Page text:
Scientists are continuously searching for innovative methods to unlock the mysteries of the universe. One common approach involves smashing matter together and examining the resulting wreckage. While these destructive experiments provide valuable insights, they do have their limitations.
A team of nuclear and particle physicists, including two researchers from CERN’s Large Hadron Collider in Switzerland, recently made an astonishing discovery. Buried within previous studies’ data was a groundbreaking experiment waiting to be unraveled.
The scientists detailed their findings in a research paper published in Physical Review Letters. Their method revolves around measuring the wobbling speed of a particle known as the tau, an approach that deviates from conventional techniques. Instead of focusing on head-on collisions, the team analyzes the instances when particles in the accelerator narrowly pass one another. Surprisingly, this alternative method significantly enhances the accuracy of the tau particle’s wobble measurements. This event marks the first time in nearly two decades that scientists have successfully gauged the tau magnetic moment, shedding light on potential fissures within the existing laws of physics.
Q: What is the purpose of measuring the wobble of particles?
A: Measuring the wobble, or magnetic moment, of particles provides valuable insights into the realm of quantum physics.
The building blocks of atoms, electrons, have two heavier counterparts: muons and taus. Among the three, taus are the heaviest and most enigmatic, existing for extremely brief periods.
Interestingly, when electrons, muons, or taus are placed in a magnetic field, they exhibit a wobbling motion, much like a spinning top. This phenomenon is referred to as a particle’s magnetic moment. Through the Standard Model of particle physics, scientists can theoretically predict the speed at which these particles wobble, offering an understanding of how they interact.
Since the 1940s, physicists have been intrigued by the measurement of magnetic moments, as they reveal intriguing effects within the quantum world. According to quantum physics, clouds of particles and antiparticles continuously appear and vanish, subtly influencing the wobbling speed of electrons, muons, and taus in a magnetic field. Precise measurements of this wobble grant physicists the ability to delve into this mysterious cloud and potentially unveil hitherto unknown particles.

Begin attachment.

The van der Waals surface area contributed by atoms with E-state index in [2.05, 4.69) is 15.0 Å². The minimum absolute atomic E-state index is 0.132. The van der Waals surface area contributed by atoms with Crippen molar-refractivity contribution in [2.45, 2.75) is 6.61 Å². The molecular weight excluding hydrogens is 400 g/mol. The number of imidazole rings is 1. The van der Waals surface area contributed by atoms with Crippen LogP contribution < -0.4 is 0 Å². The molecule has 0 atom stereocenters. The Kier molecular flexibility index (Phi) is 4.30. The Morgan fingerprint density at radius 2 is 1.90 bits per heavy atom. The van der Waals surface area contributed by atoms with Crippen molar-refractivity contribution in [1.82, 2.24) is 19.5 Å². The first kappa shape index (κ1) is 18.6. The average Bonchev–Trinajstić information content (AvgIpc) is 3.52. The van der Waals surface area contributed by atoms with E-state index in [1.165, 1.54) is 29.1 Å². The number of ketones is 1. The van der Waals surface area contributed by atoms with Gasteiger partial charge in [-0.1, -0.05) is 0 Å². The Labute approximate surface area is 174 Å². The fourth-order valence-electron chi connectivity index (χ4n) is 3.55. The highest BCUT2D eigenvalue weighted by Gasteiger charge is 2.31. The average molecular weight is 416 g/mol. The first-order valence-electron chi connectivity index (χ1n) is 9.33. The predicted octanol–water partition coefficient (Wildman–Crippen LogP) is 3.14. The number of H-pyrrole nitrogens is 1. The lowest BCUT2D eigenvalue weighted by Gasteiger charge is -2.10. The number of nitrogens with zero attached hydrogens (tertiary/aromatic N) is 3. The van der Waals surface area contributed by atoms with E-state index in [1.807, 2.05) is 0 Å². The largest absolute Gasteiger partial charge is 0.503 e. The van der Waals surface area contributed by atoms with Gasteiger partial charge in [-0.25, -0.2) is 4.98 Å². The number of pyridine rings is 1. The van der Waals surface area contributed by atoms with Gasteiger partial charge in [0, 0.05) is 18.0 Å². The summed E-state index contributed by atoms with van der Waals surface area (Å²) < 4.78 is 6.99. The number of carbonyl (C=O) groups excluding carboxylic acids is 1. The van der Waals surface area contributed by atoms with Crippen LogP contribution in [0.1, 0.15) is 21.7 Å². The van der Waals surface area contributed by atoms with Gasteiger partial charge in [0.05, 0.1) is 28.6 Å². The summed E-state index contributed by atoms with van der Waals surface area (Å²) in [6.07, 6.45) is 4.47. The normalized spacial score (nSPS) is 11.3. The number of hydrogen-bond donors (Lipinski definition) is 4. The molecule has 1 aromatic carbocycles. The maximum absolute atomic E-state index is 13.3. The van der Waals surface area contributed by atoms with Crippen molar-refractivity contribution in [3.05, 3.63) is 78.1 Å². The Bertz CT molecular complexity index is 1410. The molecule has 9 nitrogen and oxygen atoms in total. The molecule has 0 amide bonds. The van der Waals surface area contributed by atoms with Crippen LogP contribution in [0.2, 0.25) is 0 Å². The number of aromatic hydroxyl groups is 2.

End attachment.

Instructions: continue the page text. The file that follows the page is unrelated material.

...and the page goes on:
Q: What is the Standard Model of particle physics?
A: The Standard Model refers to scientists’ current description of the fundamental laws of nature, which involves the classification and interaction of various particles.
Julian Schwinger, a notable theoretical physicist, first calculated the impact of the quantum cloud on the electron’s magnetic moment in 1948. Since then, experimental physicists have managed to measure the electron’s wobble speed with extraordinary precision, extending up to 13 decimal places.
The sensitivity of a particle’s wobble to new, undiscovered particles depends on its mass. Due to their lightness, electrons possess limited sensitivity to these hypothetical particles. On the other hand, muons and taus are significantly heavier but have much shorter lifespans than electrons. Recently, scientists at Fermilab in Chicago recorded the muon’s magnetic moment to a precision of 10 decimal places. Notably, their findings revealed that the muon wobbles noticeably faster than anticipated by the Standard Model, indicating the potential presence of unknown particles within the muon’s quantum cloud.
Of the three particles, taus are the heaviest, surpassing muons by a factor of 17 and electrons by a staggering 3,500 times. Consequently, they possess heightened sensitivity to undiscovered quantum cloud particles. However, observing taus poses a substantial challenge as they endure for a mere fraction of the time muons exist.
Thus far, the most accurate measurement of the tau’s magnetic moment was conducted in 2004 using a retired electron collider at CERN. Although a significant scientific achievement, this experiment could only measure the tau’s wobble speed up to two decimal places. To fully test the Standard Model, physicists require a measurement that is ten times more precise.
Q: How can the tau wobble be measured more accurately?
A: Instead of colliding two nuclei head-on, taus can be generated through the near miss of two lead ions.
Since the 2004 measurement of the tau’s magnetic moment, scientists have been tirelessly searching for novel approaches to enhance accuracy.
Typically, the Large Hadron Collider smashes the nuclei of two atoms together, earning its title as a “collider.” While these head-on collisions create a flurry of particle debris, including taus, measuring the tau’s magnetic moment under such chaotic conditions proves challenging.
Between 2015 and 2018, an experiment at CERN was specifically designed to investigate exotic hot matter generated by head-on collisions. Interestingly, this experiment inadvertently provided physicists with an opportunity to develop a fresh method for measuring the tau wobble. Instead of colliding nuclei head-on, the researchers observed that taus could be produced when two lead ions narrowly missed each other.
Through this new technique, scientists were able to attain unprecedented accuracy in measuring the tau’s magnetic moment, unraveling the intricacies of the quantum world and potentially uncovering hidden particles concealed within the tau’s quantum cloud.
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